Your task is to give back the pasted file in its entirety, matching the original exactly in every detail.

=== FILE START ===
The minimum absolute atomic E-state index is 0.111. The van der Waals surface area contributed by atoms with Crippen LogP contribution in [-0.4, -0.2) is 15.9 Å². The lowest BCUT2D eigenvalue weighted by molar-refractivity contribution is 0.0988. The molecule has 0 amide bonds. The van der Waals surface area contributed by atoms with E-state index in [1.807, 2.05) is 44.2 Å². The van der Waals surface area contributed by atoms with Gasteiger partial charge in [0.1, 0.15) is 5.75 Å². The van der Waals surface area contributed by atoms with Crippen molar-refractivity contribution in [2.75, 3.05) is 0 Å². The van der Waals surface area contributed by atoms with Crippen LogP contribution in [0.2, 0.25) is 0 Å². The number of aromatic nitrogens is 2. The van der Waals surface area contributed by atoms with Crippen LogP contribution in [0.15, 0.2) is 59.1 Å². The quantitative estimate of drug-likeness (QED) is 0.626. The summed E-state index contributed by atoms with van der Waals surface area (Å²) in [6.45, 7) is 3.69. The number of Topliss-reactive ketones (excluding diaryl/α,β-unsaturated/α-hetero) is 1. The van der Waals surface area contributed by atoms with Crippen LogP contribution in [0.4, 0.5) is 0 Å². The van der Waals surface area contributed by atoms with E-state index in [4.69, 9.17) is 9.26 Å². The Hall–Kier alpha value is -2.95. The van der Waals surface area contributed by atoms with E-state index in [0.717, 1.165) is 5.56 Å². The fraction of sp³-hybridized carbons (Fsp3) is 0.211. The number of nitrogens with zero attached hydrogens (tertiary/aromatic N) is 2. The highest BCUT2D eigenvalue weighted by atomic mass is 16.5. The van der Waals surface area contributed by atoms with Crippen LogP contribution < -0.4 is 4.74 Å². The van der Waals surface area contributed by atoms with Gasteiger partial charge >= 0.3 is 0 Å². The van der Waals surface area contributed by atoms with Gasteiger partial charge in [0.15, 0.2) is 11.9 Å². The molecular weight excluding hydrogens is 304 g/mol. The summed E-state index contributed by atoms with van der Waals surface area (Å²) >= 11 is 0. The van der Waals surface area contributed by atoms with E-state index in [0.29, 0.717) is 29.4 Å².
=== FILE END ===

The minimum absolute atomic E-state index is 0.111. The van der Waals surface area contributed by atoms with Crippen LogP contribution in [-0.4, -0.2) is 15.9 Å². The lowest BCUT2D eigenvalue weighted by molar-refractivity contribution is 0.0988. The molecule has 0 amide bonds. The van der Waals surface area contributed by atoms with E-state index in [1.807, 2.05) is 44.2 Å². The van der Waals surface area contributed by atoms with Gasteiger partial charge in [0.1, 0.15) is 5.75 Å². The van der Waals surface area contributed by atoms with Crippen molar-refractivity contribution in [2.75, 3.05) is 0 Å². The van der Waals surface area contributed by atoms with Crippen LogP contribution in [0.2, 0.25) is 0 Å². The number of aromatic nitrogens is 2. The van der Waals surface area contributed by atoms with Crippen LogP contribution in [0.15, 0.2) is 59.1 Å². The quantitative estimate of drug-likeness (QED) is 0.626. The summed E-state index contributed by atoms with van der Waals surface area (Å²) in [6.45, 7) is 3.69. The number of Topliss-reactive ketones (excluding diaryl/α,β-unsaturated/α-hetero) is 1. The van der Waals surface area contributed by atoms with Crippen LogP contribution in [0.4, 0.5) is 0 Å². The van der Waals surface area contributed by atoms with E-state index in [4.69, 9.17) is 9.26 Å². The Hall–Kier alpha value is -2.95. The van der Waals surface area contributed by atoms with E-state index in [0.717, 1.165) is 5.56 Å². The fraction of sp³-hybridized carbons (Fsp3) is 0.211. The number of nitrogens with zero attached hydrogens (tertiary/aromatic N) is 2. The highest BCUT2D eigenvalue weighted by atomic mass is 16.5. The van der Waals surface area contributed by atoms with Crippen LogP contribution < -0.4 is 4.74 Å². The van der Waals surface area contributed by atoms with Gasteiger partial charge >= 0.3 is 0 Å². The van der Waals surface area contributed by atoms with Gasteiger partial charge in [0.15, 0.2) is 11.9 Å². The molecular weight excluding hydrogens is 304 g/mol. The summed E-state index contributed by atoms with van der Waals surface area (Å²) >= 11 is 0. The van der Waals surface area contributed by atoms with E-state index in [0.29, 0.717) is 29.4 Å².